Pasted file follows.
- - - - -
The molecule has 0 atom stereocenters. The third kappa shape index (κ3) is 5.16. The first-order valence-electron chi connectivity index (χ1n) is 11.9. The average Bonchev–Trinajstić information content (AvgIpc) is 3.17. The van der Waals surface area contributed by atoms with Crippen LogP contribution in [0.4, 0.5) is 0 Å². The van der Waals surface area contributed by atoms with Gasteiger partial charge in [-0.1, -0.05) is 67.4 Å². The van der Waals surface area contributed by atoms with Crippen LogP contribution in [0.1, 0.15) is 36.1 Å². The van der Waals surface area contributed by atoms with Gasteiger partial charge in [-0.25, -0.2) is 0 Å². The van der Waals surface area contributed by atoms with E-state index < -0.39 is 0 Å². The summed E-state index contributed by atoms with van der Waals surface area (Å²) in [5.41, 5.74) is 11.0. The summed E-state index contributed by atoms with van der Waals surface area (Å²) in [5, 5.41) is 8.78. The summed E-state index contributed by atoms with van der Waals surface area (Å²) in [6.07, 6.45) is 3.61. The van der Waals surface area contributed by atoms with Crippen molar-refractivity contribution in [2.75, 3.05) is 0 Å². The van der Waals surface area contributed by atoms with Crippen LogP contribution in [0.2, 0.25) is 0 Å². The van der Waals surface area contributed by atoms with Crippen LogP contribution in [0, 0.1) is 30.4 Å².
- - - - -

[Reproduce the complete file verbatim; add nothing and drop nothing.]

The molecule has 0 atom stereocenters. The third kappa shape index (κ3) is 5.16. The first-order valence-electron chi connectivity index (χ1n) is 11.9. The average Bonchev–Trinajstić information content (AvgIpc) is 3.17. The van der Waals surface area contributed by atoms with Crippen LogP contribution in [0.4, 0.5) is 0 Å². The van der Waals surface area contributed by atoms with Gasteiger partial charge in [-0.1, -0.05) is 67.4 Å². The van der Waals surface area contributed by atoms with Crippen LogP contribution in [0.1, 0.15) is 36.1 Å². The van der Waals surface area contributed by atoms with Gasteiger partial charge in [-0.25, -0.2) is 0 Å². The van der Waals surface area contributed by atoms with E-state index < -0.39 is 0 Å². The summed E-state index contributed by atoms with van der Waals surface area (Å²) in [5.41, 5.74) is 11.0. The summed E-state index contributed by atoms with van der Waals surface area (Å²) in [5, 5.41) is 8.78. The summed E-state index contributed by atoms with van der Waals surface area (Å²) in [6.07, 6.45) is 3.61. The van der Waals surface area contributed by atoms with Crippen molar-refractivity contribution in [2.75, 3.05) is 0 Å². The van der Waals surface area contributed by atoms with Crippen LogP contribution in [0.2, 0.25) is 0 Å². The van der Waals surface area contributed by atoms with Crippen LogP contribution in [0, 0.1) is 30.4 Å².